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Old 08-18-2006, 06:42 AM   #25
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Never thought much about dry aging at home. We have 2 local butchers and a small abattoir who all dry age evrything they sell. I had to order in some extra beef a while back for a cater and was forced to use cryovac product...... no comparison!
The dry aged had real flavour; the cryovac tasted like cardboard.
A friend of mine locally, another caterer, dry ages everything he uses in his walk-in cooler, game included. Nothing like dry aged moose.
The size of a walk-in gives the air circulation needed to dry age properly without fans and such. The larger the cut you age; the lower the shrinkage loss. Hanging a side or a full beef gives you the best yield.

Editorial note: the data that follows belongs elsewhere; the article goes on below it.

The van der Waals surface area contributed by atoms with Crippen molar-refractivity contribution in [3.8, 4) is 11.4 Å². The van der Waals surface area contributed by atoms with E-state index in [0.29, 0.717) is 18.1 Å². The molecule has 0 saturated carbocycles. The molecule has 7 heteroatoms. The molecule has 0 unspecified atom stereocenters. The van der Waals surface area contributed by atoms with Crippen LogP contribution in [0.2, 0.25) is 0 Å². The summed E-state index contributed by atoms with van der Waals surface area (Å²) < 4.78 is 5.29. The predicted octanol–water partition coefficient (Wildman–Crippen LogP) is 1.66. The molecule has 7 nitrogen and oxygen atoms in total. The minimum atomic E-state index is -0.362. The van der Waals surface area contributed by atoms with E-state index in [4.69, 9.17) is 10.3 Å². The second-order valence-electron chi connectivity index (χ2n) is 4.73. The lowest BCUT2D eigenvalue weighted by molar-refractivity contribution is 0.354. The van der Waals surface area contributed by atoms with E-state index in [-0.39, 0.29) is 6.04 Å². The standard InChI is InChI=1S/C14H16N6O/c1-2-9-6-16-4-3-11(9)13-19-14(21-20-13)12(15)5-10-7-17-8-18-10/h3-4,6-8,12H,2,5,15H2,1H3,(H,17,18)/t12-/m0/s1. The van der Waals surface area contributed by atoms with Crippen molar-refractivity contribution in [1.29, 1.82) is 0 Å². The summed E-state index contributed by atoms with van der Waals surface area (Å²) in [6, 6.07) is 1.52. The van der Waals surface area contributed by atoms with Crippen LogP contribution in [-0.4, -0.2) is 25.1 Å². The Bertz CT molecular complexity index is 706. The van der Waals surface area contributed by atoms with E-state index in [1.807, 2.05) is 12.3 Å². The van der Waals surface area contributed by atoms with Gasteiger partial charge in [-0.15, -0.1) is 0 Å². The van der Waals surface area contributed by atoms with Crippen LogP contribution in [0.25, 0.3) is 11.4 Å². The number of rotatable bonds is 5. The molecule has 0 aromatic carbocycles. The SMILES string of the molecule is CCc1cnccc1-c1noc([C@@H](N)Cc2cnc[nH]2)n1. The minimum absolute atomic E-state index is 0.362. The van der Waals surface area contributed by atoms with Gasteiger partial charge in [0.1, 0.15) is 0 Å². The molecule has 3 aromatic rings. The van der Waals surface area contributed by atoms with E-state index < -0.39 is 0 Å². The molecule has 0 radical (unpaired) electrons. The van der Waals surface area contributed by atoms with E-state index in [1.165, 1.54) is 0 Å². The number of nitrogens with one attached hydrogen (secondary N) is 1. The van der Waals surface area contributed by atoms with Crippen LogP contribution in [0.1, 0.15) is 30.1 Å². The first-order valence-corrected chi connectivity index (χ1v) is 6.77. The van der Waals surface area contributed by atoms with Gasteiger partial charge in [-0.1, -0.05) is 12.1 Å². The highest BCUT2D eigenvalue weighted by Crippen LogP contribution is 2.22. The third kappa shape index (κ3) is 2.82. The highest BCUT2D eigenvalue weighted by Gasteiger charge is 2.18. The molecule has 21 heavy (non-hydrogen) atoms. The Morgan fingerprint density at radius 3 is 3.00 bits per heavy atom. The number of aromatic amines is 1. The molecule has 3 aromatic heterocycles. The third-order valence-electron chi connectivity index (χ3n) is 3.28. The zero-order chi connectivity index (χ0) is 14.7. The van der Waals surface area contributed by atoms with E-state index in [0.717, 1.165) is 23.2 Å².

Great thread!
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Old 08-18-2006, 11:13 AM   #26
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Just to add my two cents to this thread, I have ALWAYS dry aged our Christmas Prime Rib and have had very good results in doing so. What I have done is placed the prime in a baking pan with a V-rack to catch any drippings. I have let it sit in the fridge for seven to ten days, uncovered. I then take it out shave any dry pieces off and then put the rub on and place it on the smoker. Ive also done this with steaks with good results.

Also Bobby Flay did a deal on his boy meets grill on 8/17/06 on prime rib and went to a New York butcher and picked up some dry aged rib eye and the butcher talked about the dry age process using slabs of dry aged beef that were up on top of the counter, it was interesting. From my experience it has always been a positive one with dry aging.